Senate approves Trump’s pick for No. 2 at EPA
The Senate voted Thursday to confirm Andrew Wheeler, a former energy lobbyist, to be deputy administrator at the Environmental Protection Agency (EPA).
Senators voted 53-45 to make Wheeler the No. 2 official at EPA, just below Administrator Scott Pruitt.
All of the Republicans present voted for Wheeler, along with Democratic Sens. Joe Donnelly (Ind.), Heidi Heitkamp (N.D.) and Joe Manchin (W.Va.). Each of the Democrats is running for reelection this year in heavily Republican states.
The vote came amid a wave of controversies involving Pruitt, who is facing calls for his resignation or firing.
Democrats argued that Wheeler could become Pruitt’s successor if the administrator is dismissed, and that he has not been properly vetted for that scenario.
“We should know whether Andrew Wheeler is up to the task of helping to right this badly damaged EPA ship, to restore the confidence and have it headed back on the right course,” Sen. Tom Carper (Del.), the top Democrat on the Environment and Public Works Committee, said on the Senate floor before the Wheeler vote.
“The things we’ve learned about the EPA over the last two weeks give us a different outlook than when [Mitch] McConnell filed cloture on Andrew Wheeler’s nomination just before the Easter recess. And it certainly gives a much different perspective than we had when Andrew Wheeler sat before the Environment and Public Works Committee last year,” he added, referring to the Kentucky Republican who serves as Senate majority leader.
Pruitt has been under fire for spending taxpayer dollars on first-class flights and security for himself, for renting an apartment from an energy lobbyist’s wife for just $50 per day he slept there, and for giving raises to two aides after the White House told him not to.
As senators were debating Wheeler’s nomination, Democrats released a list of allegations they got from former Pruitt aide Kevin Chmielewski, including that the EPA paid for bulletproof vests, biometric locks and high-price hotels and that Pruitt picked trip locations based on where he wanted to visit.
Lawmakers also alleged that Pruitt uses four email addresses for EPA business, which Democrats said calls into question whether the EPA has been following Freedom of Information Act standards for searching records.
Republicans were united in support of Wheeler.
“Mr. Wheeler is very well qualified for the position. He spent over 25 years working in environmental policies,” said Sen. John Barrasso (R-Wyo.), chairman of the Environment and Public Works Committee.
Sen. James Inhofe (R-Okla.), for whom Wheeler used to work, also cheered him.
“The extreme environmentalists were given free rein under the Obama administration for eight years, including writing the EPA’s regulations, and they can’t handle the fact that the American people said, ‘enough,’” he said.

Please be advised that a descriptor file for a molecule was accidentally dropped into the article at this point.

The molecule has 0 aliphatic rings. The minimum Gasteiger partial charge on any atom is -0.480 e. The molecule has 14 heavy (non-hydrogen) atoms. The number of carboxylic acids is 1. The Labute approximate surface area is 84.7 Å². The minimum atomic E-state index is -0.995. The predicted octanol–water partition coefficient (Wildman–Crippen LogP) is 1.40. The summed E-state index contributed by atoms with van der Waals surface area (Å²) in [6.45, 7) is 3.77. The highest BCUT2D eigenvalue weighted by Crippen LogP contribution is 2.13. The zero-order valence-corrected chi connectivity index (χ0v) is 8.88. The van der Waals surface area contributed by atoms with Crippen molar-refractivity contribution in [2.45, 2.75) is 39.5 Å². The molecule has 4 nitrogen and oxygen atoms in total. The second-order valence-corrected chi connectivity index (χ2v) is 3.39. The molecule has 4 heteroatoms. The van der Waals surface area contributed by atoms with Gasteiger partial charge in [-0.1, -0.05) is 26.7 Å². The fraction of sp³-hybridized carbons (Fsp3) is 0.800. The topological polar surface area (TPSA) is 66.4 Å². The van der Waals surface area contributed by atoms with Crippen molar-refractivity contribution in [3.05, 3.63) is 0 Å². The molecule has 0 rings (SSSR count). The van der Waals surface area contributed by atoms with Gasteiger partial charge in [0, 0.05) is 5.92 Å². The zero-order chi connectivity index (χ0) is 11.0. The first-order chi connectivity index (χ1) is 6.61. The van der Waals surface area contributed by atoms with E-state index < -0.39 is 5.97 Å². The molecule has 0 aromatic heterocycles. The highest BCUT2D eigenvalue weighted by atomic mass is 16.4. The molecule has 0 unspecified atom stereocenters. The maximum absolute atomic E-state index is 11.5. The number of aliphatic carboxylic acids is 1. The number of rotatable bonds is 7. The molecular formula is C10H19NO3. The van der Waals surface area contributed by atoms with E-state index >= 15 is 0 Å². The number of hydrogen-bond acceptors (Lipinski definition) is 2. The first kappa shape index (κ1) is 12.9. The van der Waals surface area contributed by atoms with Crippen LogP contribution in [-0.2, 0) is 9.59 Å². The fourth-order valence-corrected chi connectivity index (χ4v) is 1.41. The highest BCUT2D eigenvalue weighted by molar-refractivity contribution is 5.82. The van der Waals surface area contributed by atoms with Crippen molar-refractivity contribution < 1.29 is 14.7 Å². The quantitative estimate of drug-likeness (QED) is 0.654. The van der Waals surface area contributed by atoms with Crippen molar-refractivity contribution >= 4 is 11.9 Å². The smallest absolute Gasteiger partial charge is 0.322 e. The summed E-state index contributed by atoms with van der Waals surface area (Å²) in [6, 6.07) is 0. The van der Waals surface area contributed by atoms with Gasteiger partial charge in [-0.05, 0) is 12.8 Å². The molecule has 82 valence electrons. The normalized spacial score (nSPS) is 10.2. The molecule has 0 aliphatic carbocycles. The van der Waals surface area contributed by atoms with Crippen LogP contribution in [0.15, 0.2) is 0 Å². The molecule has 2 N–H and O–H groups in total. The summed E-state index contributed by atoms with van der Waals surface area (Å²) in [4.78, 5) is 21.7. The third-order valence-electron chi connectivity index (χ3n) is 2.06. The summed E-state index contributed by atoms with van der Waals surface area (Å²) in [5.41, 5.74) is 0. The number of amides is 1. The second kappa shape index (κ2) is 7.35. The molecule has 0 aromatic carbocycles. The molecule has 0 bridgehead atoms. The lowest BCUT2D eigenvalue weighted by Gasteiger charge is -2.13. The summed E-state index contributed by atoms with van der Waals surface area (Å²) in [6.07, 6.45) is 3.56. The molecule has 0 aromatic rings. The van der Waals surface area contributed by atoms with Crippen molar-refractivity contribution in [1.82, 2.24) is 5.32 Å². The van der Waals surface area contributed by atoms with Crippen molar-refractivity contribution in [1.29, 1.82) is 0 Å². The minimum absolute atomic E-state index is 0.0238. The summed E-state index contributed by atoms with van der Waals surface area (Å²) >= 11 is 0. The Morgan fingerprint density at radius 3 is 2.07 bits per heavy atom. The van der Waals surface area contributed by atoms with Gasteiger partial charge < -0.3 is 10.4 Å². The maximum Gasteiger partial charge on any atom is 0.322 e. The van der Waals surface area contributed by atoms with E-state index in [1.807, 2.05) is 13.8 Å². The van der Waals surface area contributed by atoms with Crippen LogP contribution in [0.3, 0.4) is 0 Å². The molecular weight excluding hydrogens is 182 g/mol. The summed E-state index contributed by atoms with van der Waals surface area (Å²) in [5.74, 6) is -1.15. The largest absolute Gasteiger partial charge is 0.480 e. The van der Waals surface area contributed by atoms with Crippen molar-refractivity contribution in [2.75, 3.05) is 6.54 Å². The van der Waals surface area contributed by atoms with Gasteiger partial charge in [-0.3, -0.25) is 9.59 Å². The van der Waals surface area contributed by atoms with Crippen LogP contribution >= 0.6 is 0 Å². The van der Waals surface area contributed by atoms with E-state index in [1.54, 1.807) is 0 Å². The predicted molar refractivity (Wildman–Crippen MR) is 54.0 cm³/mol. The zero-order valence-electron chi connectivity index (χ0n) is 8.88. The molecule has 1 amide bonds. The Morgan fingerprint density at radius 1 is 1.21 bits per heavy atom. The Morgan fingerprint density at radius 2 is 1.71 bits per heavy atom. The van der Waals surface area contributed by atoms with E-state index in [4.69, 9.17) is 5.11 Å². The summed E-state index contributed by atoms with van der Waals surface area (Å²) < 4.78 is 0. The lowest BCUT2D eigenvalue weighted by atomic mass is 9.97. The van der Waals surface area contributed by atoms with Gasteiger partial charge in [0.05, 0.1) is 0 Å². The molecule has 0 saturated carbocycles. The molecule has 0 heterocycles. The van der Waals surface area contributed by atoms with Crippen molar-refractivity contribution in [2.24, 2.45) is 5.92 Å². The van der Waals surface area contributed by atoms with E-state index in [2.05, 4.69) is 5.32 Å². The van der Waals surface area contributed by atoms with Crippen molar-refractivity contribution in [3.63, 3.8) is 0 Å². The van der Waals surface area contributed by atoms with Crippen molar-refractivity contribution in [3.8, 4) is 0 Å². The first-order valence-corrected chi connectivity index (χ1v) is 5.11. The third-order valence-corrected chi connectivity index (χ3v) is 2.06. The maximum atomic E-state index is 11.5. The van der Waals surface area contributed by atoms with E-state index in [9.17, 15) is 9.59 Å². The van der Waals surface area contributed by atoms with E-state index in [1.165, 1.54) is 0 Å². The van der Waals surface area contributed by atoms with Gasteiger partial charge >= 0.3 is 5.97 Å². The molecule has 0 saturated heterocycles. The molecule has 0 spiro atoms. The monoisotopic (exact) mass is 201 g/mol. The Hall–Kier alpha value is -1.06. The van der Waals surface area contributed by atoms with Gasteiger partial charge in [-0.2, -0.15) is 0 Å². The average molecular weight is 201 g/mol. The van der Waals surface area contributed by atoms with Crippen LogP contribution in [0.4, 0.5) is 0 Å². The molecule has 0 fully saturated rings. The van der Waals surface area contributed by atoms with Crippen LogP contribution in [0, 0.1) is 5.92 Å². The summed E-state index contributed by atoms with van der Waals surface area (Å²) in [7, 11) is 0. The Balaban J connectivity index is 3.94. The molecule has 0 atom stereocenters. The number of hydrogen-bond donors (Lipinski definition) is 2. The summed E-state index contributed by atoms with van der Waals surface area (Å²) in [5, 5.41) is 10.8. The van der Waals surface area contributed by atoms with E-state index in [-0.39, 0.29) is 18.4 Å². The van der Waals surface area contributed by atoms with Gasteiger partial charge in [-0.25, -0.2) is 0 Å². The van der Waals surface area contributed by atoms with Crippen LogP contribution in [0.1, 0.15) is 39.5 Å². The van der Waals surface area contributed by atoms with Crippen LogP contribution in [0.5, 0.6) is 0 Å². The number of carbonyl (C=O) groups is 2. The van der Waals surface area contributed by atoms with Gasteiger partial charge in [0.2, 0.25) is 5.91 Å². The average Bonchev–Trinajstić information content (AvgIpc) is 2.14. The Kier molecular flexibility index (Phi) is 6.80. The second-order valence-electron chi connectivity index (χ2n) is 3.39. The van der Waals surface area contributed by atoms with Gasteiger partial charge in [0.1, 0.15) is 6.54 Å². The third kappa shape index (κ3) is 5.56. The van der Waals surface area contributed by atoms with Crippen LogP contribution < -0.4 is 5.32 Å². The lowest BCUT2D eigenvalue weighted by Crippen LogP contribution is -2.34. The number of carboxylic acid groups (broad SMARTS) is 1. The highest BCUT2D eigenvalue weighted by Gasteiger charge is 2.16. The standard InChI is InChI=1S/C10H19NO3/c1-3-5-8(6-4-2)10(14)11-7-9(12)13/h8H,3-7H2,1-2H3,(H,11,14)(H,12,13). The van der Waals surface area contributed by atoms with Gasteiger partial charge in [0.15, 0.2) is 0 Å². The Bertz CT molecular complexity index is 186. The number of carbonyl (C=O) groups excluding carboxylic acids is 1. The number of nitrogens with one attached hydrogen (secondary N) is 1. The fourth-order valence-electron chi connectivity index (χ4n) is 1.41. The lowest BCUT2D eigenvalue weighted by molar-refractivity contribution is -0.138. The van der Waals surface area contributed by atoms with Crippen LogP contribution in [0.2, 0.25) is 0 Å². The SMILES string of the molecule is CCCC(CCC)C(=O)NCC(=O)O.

“[President] Trump and Scott Pruitt have been delivering relief for the American people and the economy since they’ve been in office. Andrew Wheeler will be a great help to Administrator Pruitt in continuing to implement President Trump’s vision of returning the EPA to an agency of the people, subject to the rule of law.”
Democrats’ criticisms of Wheeler extended beyond the Pruitt scandal. They said he is not the right person to fulfill the role.
“This is a selection that continues the Trump administration’s essentially complete subservience to the fossil fuel industry in the entire environmental arena,” said Sen. Sheldon Whitehouse (D-R.I.)
“There’s very little chance that Mr. Wheeler is going to take his public duties seriously as No. 2 at EPA and it’s not like at No. 2 at EPA, there’s a stopgap that’s going to defend us. So this is a really dangerous duo.”
Wheeler is currently co-head of the energy practice at law and lobbying firm Faegre Baker Daniels. He was a lobbyist for energy clients including coal-mining giant Murray Energy Corp. until he undid his registration last year before his nomination.
Previously, Wheeler worked for Inhofe when he chaired the Environment and Public Works Committee. Before that, Wheeler worked at the EPA.
Trump tapped Wheeler for the EPA post in October 2017. He passed through the Environment and Public Works Committee on a party-line vote, after a hearing in which Democrats focused almost entirely on the then-nominee to head the Council on Environmental Quality, Kathleen Hartnett White.
Democrats refused to let Wheeler’s committee vote be held over into the new year, so the committee voted to approve him, along party lines once again, in February.
The EPA’s deputy administrator acts as a chief operating officer and oversees the career employee workforce, among other duties.
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